Haavig v. Hidding

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214 N.W.2d 222 (1974)

Thomas HAAVIG, Individually, and as Husband of Judith A. Haavig and Judith A. Haavig, Appellants, v. Luverne Eugene HIDDING, Respondent.

No. 44081.

Supreme Court of Minnesota.

January 11, 1974.

Roger A. Johnson, Minneapolis, for appellants.

Richards, Montgomery, Cobb & Bassford, and Jonathan P. Scoll, Minneapolis, for respondent.

Heard before KNUTSON, C. J., and ROGOSHESKE, MacLAUGHLIN, and YETKA, JJ., and considered en banc.

MacLAUGHLIN, Justice.

This is an appeal from the trial court's denial of plaintiffs' motion for a new trial. We affirm.

Plaintiff, Judith A. Haavig, was injured on June 27, 1969, when the car she was driving was struck from the rear by a car owned and driven by defendant. Defendant's car was undamaged while plaintiff's car was slightly damaged. At the time of the accident plaintiff[1] was en route to see *223 her chiropractor whom she had been consulting since April 1969 for treatment of midback pain suffered as a result of a fall on the stairs in her home in the autumn of 1968. After the accident plaintiff continued to her chiropractor's office where she complained of a headache and pain in her neck, shoulders, and back. The chiropractor did not alter his method of treating plaintiff as a result of the car accident, but continued for several months the same course of treatment that he had been performing since April 1969.

About 3 months after the accident plaintiff was seen at defendant's request by Dr. Orley W. Foster. At trial Dr. Foster testified that, in his opinion, plaintiff had injured her neck in the accident, but that at the time of his examination she did not have any continuing neck injury.

In November 1969, plaintiff consulted Dr. Robert A. Wengler, an orthopedic specialist. Dr. Wengler diagnosed a cervical nerve rootlet irritation at the base of the neck and, on June 15, 1970, performed an anterior disc excision and vertebral body fusion of the disc spaces at the C5-6 and C6-7 levels. Dr. Wengler testified that, in his opinion, the cause of the symptoms for which he treated plaintiff was the automobile accident of June 27, 1969.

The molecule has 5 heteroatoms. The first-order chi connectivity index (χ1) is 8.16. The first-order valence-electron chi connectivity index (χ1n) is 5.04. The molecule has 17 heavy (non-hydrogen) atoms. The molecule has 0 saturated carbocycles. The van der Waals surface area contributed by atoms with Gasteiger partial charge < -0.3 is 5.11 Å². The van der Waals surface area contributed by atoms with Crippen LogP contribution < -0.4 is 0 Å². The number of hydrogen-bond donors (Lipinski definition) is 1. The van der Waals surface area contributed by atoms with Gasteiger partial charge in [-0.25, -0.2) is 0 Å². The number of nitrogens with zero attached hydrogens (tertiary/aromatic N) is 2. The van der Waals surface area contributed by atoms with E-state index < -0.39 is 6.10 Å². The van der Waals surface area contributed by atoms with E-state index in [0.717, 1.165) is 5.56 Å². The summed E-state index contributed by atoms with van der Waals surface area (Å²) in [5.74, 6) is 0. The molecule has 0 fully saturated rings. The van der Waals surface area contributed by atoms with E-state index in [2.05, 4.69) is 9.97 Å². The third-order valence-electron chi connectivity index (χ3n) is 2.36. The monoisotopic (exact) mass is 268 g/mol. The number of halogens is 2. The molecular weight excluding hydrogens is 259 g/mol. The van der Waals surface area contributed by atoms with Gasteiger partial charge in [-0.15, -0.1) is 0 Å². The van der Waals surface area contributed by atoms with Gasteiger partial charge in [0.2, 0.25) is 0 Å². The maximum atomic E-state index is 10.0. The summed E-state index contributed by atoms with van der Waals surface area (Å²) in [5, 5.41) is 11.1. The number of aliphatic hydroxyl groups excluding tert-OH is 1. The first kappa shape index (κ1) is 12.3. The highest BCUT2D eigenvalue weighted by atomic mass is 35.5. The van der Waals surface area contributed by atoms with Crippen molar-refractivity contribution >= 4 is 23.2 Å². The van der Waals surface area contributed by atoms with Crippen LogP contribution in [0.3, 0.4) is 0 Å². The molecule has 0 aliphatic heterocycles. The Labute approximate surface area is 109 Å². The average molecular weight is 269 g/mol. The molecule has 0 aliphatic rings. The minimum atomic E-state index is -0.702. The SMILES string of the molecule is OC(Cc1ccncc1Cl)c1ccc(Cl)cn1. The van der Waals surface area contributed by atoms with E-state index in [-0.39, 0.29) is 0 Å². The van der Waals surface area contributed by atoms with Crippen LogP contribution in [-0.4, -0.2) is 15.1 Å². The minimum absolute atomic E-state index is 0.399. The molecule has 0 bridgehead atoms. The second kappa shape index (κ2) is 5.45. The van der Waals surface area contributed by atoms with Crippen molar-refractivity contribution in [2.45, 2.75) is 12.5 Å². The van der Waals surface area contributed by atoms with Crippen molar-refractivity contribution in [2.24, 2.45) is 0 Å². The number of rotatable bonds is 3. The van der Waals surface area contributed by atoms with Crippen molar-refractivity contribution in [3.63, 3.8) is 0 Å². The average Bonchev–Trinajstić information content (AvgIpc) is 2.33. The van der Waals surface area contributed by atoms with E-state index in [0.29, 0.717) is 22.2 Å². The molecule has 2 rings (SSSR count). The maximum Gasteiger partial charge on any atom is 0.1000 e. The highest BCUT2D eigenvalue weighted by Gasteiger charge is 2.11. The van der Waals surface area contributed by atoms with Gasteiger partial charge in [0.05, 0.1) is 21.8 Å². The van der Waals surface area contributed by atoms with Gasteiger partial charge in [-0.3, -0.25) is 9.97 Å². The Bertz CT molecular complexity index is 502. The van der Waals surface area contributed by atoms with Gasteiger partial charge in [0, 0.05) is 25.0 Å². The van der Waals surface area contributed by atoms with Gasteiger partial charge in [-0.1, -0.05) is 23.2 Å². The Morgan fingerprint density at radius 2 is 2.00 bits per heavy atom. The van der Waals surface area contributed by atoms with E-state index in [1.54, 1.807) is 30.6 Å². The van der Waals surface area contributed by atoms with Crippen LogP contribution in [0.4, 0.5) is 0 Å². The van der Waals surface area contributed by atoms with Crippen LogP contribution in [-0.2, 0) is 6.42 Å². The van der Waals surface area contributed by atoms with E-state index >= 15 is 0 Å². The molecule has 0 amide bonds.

Evidence was produced at the trial concerning past medical problems of plaintiff which indicated that she had experienced the same or similar symptoms for several years prior to the accident. The evidence consisted of hospital records which showed (1) a hospitalization at Swedish Hospital in 1959 for neck and right shoulder injuries suffered in an automobile accident in which the car plaintiff was driving rolled over at 50 miles an hour; (2) a hospitalization in Swedish Hospital in 1962, where plaintiff complained of headaches and numbness in the right leg and foot and the fourth and fifth fingers of the right hand; and (3) a hospitalization at St. Barnabas Hospital in 1966 as a result of a fall in 1965 from which plaintiff complained of low back pain. There was also testimony concerning plaintiff's fall in 1968 for which she was receiving chiropractic care (consisting of manipulation of the spine and ultrasonic therapy) at the time of the accident that is the subject of this appeal. While giving her medical history to Dr. Foster, plaintiff failed to mention the 1959 hospitalization, the 1962 hospitalization, and the 1965 fall. Further, Dr. Wengler, in obtaining his medical history from plaintiff, had not been informed of the 1962 hospitalization where plaintiff complained of headaches and numbness in her right leg and hand. However, Dr. Wengler testified that his opinion would have been the same even had he known of the 1962 hospitalization.

Liability was admitted by defendant, and the case was tried to a jury solely on the issue of damages. In spite of the fact that plaintiffs claimed special damages of approximately $5,700, the jury returned a verdict in the amount of $1,000 for plaintiff and $500 for her husband. Plaintiffs argue that these damages are inadequate and the result of passion and prejudice.

We have frequently held that "the question of whether a verdict is adequate is addressed in the first instance to the sound discretion of the trial court, and its action will not be reversed on appeal except for a clear abuse of discretion." Smith v. Rekucki, 287 Minn. 149, 156, 177 N.W.2d 410, 415 (1970); Berg v. Ullevig, 244 Minn. 390, 70 N.W.2d 133 (1955); Litman v. Walso, 211 Minn. 398, 1 N.W.2d 391 (1941); Mohr v. Williams, 95 Minn. 261, 104 N.W. 12 (1905). We hold that the trial court did not abuse its discretion in denying plaintiffs' motion for a new trial. The jury was free to weigh the conflicting evidence of the doctors, to consider the testimony showing that plaintiff had suffered similar symptoms for several years prior to this accident, and to conclude that while plaintiff may have suffered injuries in this accident it was not the cause of all the medical problems that later occurred. There was sufficient evidence *224 to cast doubt in the minds of the jurors that all of plaintiff's physical symptoms and special damages were caused or incurred as a result of this accident. Therefore, we affirm the trial court.


SHERAN, C. J., not having been a member of this court at the time of the argument and submission, took no part in the consideration or decision of this case.


[1] Plaintiff's husband, Thomas Haavig, is also a plaintiff. For purposes of simplicity, we shall refer to Mrs. Haavig as plaintiff.

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